CBS4's Jessica Vallejo reports both Broward Health and Jackson will stop administering first doses.
LAUREN PASTRANA: Now at 7:00. Vaccine demand dwindles. Along with most of the country, South Florida seems to be running out of people who want to get the COVID-19 shot. Jackson Health System announced it will end its vaccination program at the end of this month.
ELIOTT RODRIGUEZ: And one of the reasons officials there cite is the decrease in demand throughout South Florida. CBS 4's Jessica Vallejo joins us now live from Jackson Memorial Hospital with the details. Jessica?
JESSICA VALLEJO: Well, that's right, Eliott and Lauren. Within the coming days, both Jackson and Broward Health will no longer be administering first doses. However, today I spoke to a specialist who tells us what's going on here in South Florida. The US is nearing a milestone. As of Sunday, the Centers for Disease Control and Prevention says half of the US adults have at least one dose-- a big step in the race between vaccines and variants.
DR. ANTHONY FAUCI: That's the reason why you want to get our population vaccinated.
JESSICA VALLEJO: But as US health officials race to get more shots into arms, some experts now warn the country will run into another challenge in the next few weeks. Vaccine supply will likely outstrip demand.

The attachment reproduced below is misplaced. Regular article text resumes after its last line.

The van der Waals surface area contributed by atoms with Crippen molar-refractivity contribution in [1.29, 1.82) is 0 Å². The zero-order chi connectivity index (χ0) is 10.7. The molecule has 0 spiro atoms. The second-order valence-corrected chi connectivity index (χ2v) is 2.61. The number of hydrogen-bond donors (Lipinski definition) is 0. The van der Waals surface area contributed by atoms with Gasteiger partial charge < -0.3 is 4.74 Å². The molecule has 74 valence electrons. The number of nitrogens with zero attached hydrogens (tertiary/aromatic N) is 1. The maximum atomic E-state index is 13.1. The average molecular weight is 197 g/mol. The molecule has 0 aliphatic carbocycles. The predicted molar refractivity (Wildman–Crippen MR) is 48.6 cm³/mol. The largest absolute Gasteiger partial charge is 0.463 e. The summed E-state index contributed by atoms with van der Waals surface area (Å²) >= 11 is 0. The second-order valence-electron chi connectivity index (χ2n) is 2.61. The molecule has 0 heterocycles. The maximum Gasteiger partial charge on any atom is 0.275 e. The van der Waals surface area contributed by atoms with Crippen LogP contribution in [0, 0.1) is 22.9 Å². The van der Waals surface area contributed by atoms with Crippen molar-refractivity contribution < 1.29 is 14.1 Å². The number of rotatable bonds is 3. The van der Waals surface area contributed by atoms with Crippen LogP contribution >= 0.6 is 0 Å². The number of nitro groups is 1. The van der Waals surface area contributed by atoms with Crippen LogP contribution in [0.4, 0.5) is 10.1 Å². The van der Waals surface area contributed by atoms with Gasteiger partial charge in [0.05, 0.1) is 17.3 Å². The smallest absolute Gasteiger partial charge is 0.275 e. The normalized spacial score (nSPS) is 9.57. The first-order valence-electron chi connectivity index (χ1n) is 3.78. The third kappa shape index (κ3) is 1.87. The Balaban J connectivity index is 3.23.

DR. ANTHONY FAUCI: This is a public health issue. It's not a civil liberties issue.
JESSICA VALLEJO: In a recent poll from Monmouth University, shows about one in five adults say they're not willing to get vaccinated. The divide is mostly along party lines and their reasons vary. But what's going on in South Florida?
DR. AILEEN MARTY: President Biden enacted somewhere around eight different executive orders, and among those executive orders were orders that ensured that we would have more than adequate vaccine doses. Both Broward Health and Jackson Health have announced they will end their public vaccine programs due to low demand in the extensive vaccination resources now available throughout South Florida. Broward Health will stop administering first doses April 23 and Jackson Health on April 30.
However, Dr. Marty says this does not mean people are not getting vaccinated in South Florida. She says more sites available have played a role. We do have a tremendous amount of vaccine compared to the demand. And if you look at it, we have put vaccines in arms in over 40-- at least one dose in over 40% of the population.
JESSICA VALLEJO: However, to reach herd immunity, 70% to 80% of the population must be vaccinated.
DR. AILEEN MARTY: You need to vaccinate yourself because that helps bring down your risk. You need to vaccinate others because it also helps bring down your risk. By helping ourselves, we're helping each other.
JESSICA VALLEJO: Now Dr. Marty says for us to reach herd immunity, we going to continue to get vaccinated. If not, the virus will continue to linger. I'm live in Miami. Jessica Vallejo, CBS 4 News.